[FN61]. 64 F.2d 201 (6th Cir.), cert. denied, 289 U.S. 751 (1933).

 

 

[FN62]. Daniels v. Evans, 107 N.H. 407, 224 A.2d 63 (1966) rejected the defense of immaturity in motoring cases and thus limited Charbonneau v. MacRury, 84 N.H. 501, 153 A. 457 (1931) to cases in which the activity is "appropriate to [the minor's] age, experience and wisdom." 107 N.H. at 408, 224 A.2d at 64.

 

 

[FN63]. "[T]herefore if a lunatick hurt a man, he shall be answerable in trespass ...." 80 Eng. Rep. at 284. See Alexander & Szasz, Mental Illness as an Excuse for Civil Wrongs, 43 NOTRE DAME LAW. 24 (1967).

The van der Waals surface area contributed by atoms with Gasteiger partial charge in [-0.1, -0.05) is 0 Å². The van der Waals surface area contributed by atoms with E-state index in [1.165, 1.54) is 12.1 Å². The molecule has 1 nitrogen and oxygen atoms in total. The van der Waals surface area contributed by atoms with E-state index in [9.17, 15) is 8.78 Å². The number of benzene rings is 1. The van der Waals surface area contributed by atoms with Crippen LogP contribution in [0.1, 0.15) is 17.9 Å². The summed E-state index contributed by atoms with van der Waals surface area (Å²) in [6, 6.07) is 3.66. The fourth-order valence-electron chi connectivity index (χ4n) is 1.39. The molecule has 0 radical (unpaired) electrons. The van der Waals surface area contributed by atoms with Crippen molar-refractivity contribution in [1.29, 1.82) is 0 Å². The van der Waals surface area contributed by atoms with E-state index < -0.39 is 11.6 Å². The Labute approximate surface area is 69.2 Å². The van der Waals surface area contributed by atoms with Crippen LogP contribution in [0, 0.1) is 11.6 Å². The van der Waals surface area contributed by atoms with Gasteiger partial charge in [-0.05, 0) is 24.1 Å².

[FN64]. See Fowler v. Helck, 278 Ky. 361, 128 S.W.2d 564 (1939); Warrick v. Farley, 95 Neb. 565, 145 N.W. 1020 (1914).

 

 

[FN65]. In Fletcher v. Rylands, L.R. 1 Ex. 265, 279-80 (1866), Blackburn, J., acknowledges the defenses of vis major and act of God. Both of these sound in a theory of excuse. Vis major corresponds to the excuse of physical compulsion recognized in Weaver v. Ward, 80 Eng. Rep. 284 (K.B. 1616), and acts of God are risks of which the defendant is presumably excusably ignorant.

 

 

[FN66]. 101 Utah 552, 125 P.2d 794 (1942).

 

 

[FN67]. Id. at 555, 125 P.2d at 795.

 

 

[FN68]. Madsen is somewhat different from Smith v. Lampe, discussed at p. 553 supra. In Smith the driver was ignorant that honking could have any harmful result. Here it is just the particular harm of which the defendant was unaware.